Negotiating Survival: Florence and the Great Schism, 1378-1417

Negotiating Survival: Florence and the Great Schism, 1378-1417

Negotiating Survival: Florence and the Great Schism, 1378-1417

Negotiating Survival: Florence and the Great Schism, 1378-1417

Synopsis

"Negotiating Survival illuminates the complex and often ambivalent agendas that shaped Florentine policy towards the papacy, contemporary Italian politics, and, ultimately, the city's inhabitants own view of themselves and their beloved republic. Contrary to the vision of the deliberately constructed "state as a work of art" (in Jakob Burchkardt's famous phrase), close reading and analysis of the Consulte e Pratiche support the argument that external events and immediate crises drove the decision-making process in Florence, one of the Renaissance's wealthiest and self-conscious states. Though the long drawn-out wars with Milan in the late fourteenth century helped to shape some civic ideals, the development of an extremely practical, broad, and profound political awareness appears throughout the forty-year span of the Great Schism." Title Summary field provided by Blackwell North America, Inc. All Rights Reserved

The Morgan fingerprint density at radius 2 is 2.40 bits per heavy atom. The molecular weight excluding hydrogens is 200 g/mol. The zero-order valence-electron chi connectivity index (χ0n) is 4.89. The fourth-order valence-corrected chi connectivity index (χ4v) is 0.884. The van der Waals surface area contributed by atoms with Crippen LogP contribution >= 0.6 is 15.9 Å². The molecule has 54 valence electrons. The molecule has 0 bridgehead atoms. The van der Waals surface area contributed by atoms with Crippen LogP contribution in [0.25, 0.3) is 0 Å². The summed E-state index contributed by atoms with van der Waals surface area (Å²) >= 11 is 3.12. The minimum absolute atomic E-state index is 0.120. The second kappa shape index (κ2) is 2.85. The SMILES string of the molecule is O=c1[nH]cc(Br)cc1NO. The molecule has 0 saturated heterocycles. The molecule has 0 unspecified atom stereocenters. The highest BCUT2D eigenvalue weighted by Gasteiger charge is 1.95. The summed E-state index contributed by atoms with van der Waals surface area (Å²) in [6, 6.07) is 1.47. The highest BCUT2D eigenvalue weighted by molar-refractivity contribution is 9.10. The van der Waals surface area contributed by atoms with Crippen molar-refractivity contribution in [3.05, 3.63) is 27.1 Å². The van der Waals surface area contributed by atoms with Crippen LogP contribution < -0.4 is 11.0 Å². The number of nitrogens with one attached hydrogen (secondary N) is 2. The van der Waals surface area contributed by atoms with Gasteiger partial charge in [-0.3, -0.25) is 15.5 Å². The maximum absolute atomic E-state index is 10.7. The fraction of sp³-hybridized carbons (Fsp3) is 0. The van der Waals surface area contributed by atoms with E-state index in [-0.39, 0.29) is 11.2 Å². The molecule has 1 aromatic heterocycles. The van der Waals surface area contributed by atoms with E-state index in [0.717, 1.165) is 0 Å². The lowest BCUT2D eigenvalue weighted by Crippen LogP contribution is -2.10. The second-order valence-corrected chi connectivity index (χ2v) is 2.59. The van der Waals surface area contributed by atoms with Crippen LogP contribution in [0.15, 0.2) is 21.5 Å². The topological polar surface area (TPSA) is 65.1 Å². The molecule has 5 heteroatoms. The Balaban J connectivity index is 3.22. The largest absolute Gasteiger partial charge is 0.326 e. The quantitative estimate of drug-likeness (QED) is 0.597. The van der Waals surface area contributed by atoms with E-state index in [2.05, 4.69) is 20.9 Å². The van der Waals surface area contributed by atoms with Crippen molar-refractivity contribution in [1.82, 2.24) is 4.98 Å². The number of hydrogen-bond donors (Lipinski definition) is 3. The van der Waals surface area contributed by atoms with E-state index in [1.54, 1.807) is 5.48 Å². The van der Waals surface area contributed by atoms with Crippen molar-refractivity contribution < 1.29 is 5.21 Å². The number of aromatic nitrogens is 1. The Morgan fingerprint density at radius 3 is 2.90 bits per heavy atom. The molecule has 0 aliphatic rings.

Excerpt

Compromise and negotiation are crucial to any representative government that hopes to maintain internal stability. They are key too in enabling smaller and weaker political entities to survive when facing more powerful and aggressive neighbors. Any scholar surveying the unsettled scene that was Italy during the period of the Great Schism marvels that any commune managed to survive with any degree of independence—and, indeed, many did not. the rivalry between the Avignon and Roman papacies drew the French king and court deeply into Italian affairs; later the Holy Roman Emperors would appear on the scene as well, by invitation of some Italian power, or on their own initiative.

Giangaleazzo Visconti of Milan exploited the weakness of the Papal States that arose from the schism, managing to bring most of northern and central Italy under his sway until his sudden death spared Florence the common fate of submission to the northern lord. No sooner had Milan eased its grip than Ladislaus of Naples began to make similar conquests of papal territories, again threatening the independence and trade relations crucial to Florentine merchants and bankers.

Chronicles and surviving fragments of correspondence and communal records allow historians to catch some glimpse of how various independent Italian communes attempted to negotiate with or resist the demands of local contenders for ecclesiastic positions, the Roman (and occasionally the Avignon) pontiff, military companies in the hire of a recognized power, unlicensed mercenaries, and the usual internally generated crises over forms of government, internecine feuds, rebellions, famine, taxes, and other normal concerns of life in the late fourteenth and early fifteenth centuries.

The archives of Florence, however, offer far greater insight into the daily decision-making processes and considerations that underlay its official actions. Unique among historical resources . . .

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